Game to Eat



A tasty and healthy alternative to Lamb, Chicken, Beef or Pork

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Wild Rabbit

Oven Ready Rabbit

 Rabbit is widely available throughout the year and has no close season.  The meat is very low in fat and can be used in a wide variety of recipes and is especially good when casseroled.  Younger rabbits, aged between three and four months, make the best eating.  


Rabbit numbers are estimated to be well in excess of 37 million so they are a plentiful and excellent source of protein.  Wild rabbit has much better flavour than those bred for the table though an old buck may be quite tough!  


Rabbit livers are delicious and the kidneys can also be eaten. 

Wild rabbits have about a one year life span and are prolific breeders.  The official breeding season in spring and summer but with warm winters, breeding can start as early as January.  Domestic rabbits can live up to 9 years

One female rabbit (doe) can produce between 3 and 12 offspring or kittens each time and they in turn can start breeding at four months.  Within a year there could be parents, grand-parents and great grand-parents  who could be responsible for up to 1,000 new rabbits.   Hence the term “breeding like rabbits”.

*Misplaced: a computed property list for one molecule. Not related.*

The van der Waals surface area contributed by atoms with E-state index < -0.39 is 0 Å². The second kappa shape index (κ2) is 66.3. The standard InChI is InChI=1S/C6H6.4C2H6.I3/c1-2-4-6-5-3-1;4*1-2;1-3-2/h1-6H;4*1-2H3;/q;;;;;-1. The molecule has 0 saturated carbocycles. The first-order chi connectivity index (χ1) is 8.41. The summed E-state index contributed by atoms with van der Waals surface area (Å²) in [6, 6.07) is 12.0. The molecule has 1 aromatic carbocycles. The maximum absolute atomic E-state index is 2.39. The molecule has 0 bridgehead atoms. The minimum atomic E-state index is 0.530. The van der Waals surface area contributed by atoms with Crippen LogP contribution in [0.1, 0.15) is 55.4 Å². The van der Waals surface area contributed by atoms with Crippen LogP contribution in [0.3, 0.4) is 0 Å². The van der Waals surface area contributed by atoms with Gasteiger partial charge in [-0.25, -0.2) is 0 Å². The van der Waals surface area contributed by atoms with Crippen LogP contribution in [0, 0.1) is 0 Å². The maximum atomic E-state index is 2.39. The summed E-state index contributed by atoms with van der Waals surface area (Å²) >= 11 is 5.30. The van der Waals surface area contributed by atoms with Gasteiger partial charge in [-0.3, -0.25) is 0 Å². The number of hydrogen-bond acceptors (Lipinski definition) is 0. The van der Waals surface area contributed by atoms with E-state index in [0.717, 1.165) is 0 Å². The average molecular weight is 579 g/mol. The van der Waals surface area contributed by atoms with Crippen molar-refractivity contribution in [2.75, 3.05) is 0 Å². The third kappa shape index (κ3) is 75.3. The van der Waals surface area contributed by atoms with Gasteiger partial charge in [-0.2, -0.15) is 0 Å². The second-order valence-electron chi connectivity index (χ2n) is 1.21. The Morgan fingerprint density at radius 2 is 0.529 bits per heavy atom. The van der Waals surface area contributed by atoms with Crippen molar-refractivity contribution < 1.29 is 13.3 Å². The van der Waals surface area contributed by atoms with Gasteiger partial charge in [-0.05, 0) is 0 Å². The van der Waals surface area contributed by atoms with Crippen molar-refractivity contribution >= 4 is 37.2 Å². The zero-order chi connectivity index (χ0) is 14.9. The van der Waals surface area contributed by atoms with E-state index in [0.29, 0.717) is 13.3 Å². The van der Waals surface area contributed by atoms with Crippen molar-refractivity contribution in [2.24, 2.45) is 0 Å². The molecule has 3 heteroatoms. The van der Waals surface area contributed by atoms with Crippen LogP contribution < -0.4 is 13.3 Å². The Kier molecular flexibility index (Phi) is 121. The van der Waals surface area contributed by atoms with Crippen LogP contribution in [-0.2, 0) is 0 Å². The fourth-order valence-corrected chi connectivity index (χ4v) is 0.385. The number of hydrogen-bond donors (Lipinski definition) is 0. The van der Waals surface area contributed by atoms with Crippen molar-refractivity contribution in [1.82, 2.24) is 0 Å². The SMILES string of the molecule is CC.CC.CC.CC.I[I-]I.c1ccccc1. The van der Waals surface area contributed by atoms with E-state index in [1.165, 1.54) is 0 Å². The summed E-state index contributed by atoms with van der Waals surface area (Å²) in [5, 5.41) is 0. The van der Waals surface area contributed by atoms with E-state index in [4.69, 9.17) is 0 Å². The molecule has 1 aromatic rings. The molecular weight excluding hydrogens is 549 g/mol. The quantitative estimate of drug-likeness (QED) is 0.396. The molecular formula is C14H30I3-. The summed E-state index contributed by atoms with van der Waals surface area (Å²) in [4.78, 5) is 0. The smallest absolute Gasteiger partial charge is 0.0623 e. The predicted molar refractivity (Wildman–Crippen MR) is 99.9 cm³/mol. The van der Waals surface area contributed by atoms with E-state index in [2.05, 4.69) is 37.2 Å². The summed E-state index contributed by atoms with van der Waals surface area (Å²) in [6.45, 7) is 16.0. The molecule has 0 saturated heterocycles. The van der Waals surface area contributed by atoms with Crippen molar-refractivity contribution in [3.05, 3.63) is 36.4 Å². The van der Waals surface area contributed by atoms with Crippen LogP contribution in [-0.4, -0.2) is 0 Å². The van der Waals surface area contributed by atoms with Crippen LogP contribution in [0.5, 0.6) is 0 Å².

Difference between wild and farmed rabbit
Wild rabbits are smaller than the farmed variety and the meat has a firmer texture.  It has a gamey flavour which can vary slightly depending on what the rabbit has been eating. 

Farmed rabbit meat is softer in texture and is similar to chicken with a blander flavour. 

All year round 

Cooking Tips
Be careful not to overcook. Wild rabbit is very lean so when roasting keep well basted and leave
 time at the end of cooking for the meat to relax. An average rabbit - about 1.2kg to 1.8kg (2lb 10oz to 4lb) will serve four comfortably.

A saddle cut of rabbit should be treated in the same way as game bird breast meat.  It's lean and can be pan fried or grilled  for a quick meal. To keep moist wrap in bacon or dip in beaten egg and coat in breadcrumbs, oats etc.

Other cuts or older rabbit can be marinated in wine, cider or beer before cooking

Legs should be treated like drumsticks and need longer cooking.

You can watch a video of butcher, Scott Rea, prepare and joint a rabbit here.


For a range of rabbit recipes click HERE.







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